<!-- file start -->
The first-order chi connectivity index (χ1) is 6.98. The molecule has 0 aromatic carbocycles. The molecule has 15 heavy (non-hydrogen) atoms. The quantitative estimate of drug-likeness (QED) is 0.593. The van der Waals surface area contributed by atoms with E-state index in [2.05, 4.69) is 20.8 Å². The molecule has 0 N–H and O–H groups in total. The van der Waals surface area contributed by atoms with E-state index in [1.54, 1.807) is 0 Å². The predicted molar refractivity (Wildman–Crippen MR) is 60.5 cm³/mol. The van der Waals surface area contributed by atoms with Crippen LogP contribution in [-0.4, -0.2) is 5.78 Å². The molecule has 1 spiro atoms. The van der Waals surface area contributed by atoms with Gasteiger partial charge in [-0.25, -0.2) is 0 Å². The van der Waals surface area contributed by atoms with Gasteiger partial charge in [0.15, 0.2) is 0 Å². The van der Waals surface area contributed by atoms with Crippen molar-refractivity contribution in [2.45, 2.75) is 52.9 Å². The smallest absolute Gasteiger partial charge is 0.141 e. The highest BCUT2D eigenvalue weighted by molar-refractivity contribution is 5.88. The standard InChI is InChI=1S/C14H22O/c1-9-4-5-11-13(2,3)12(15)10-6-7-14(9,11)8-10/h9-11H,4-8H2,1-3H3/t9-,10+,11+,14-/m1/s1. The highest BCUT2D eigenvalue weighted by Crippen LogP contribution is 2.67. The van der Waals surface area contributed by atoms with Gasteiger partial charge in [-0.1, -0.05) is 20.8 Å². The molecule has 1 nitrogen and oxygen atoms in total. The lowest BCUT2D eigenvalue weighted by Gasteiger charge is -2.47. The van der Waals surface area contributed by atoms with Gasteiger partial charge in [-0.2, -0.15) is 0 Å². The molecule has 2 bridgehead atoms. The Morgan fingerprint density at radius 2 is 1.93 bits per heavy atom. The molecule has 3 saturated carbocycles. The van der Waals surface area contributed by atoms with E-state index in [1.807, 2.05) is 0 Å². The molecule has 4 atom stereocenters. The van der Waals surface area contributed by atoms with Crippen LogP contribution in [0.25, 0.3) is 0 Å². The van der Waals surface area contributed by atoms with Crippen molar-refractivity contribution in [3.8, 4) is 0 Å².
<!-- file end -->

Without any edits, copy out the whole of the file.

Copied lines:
The first-order chi connectivity index (χ1) is 6.98. The molecule has 0 aromatic carbocycles. The molecule has 15 heavy (non-hydrogen) atoms. The quantitative estimate of drug-likeness (QED) is 0.593. The van der Waals surface area contributed by atoms with E-state index in [2.05, 4.69) is 20.8 Å². The molecule has 0 N–H and O–H groups in total. The van der Waals surface area contributed by atoms with E-state index in [1.54, 1.807) is 0 Å². The predicted molar refractivity (Wildman–Crippen MR) is 60.5 cm³/mol. The van der Waals surface area contributed by atoms with Crippen LogP contribution in [-0.4, -0.2) is 5.78 Å². The molecule has 1 spiro atoms. The van der Waals surface area contributed by atoms with Gasteiger partial charge in [-0.25, -0.2) is 0 Å². The van der Waals surface area contributed by atoms with Gasteiger partial charge in [0.15, 0.2) is 0 Å². The van der Waals surface area contributed by atoms with Crippen molar-refractivity contribution in [2.45, 2.75) is 52.9 Å². The smallest absolute Gasteiger partial charge is 0.141 e. The highest BCUT2D eigenvalue weighted by molar-refractivity contribution is 5.88. The standard InChI is InChI=1S/C14H22O/c1-9-4-5-11-13(2,3)12(15)10-6-7-14(9,11)8-10/h9-11H,4-8H2,1-3H3/t9-,10+,11+,14-/m1/s1. The highest BCUT2D eigenvalue weighted by Crippen LogP contribution is 2.67. The van der Waals surface area contributed by atoms with Gasteiger partial charge in [-0.1, -0.05) is 20.8 Å². The molecule has 1 nitrogen and oxygen atoms in total. The lowest BCUT2D eigenvalue weighted by Gasteiger charge is -2.47. The van der Waals surface area contributed by atoms with Gasteiger partial charge in [-0.2, -0.15) is 0 Å². The molecule has 2 bridgehead atoms. The Morgan fingerprint density at radius 2 is 1.93 bits per heavy atom. The molecule has 3 saturated carbocycles. The van der Waals surface area contributed by atoms with E-state index in [1.807, 2.05) is 0 Å². The molecule has 4 atom stereocenters. The van der Waals surface area contributed by atoms with Crippen LogP contribution in [0.25, 0.3) is 0 Å². The van der Waals surface area contributed by atoms with Crippen molar-refractivity contribution in [3.8, 4) is 0 Å².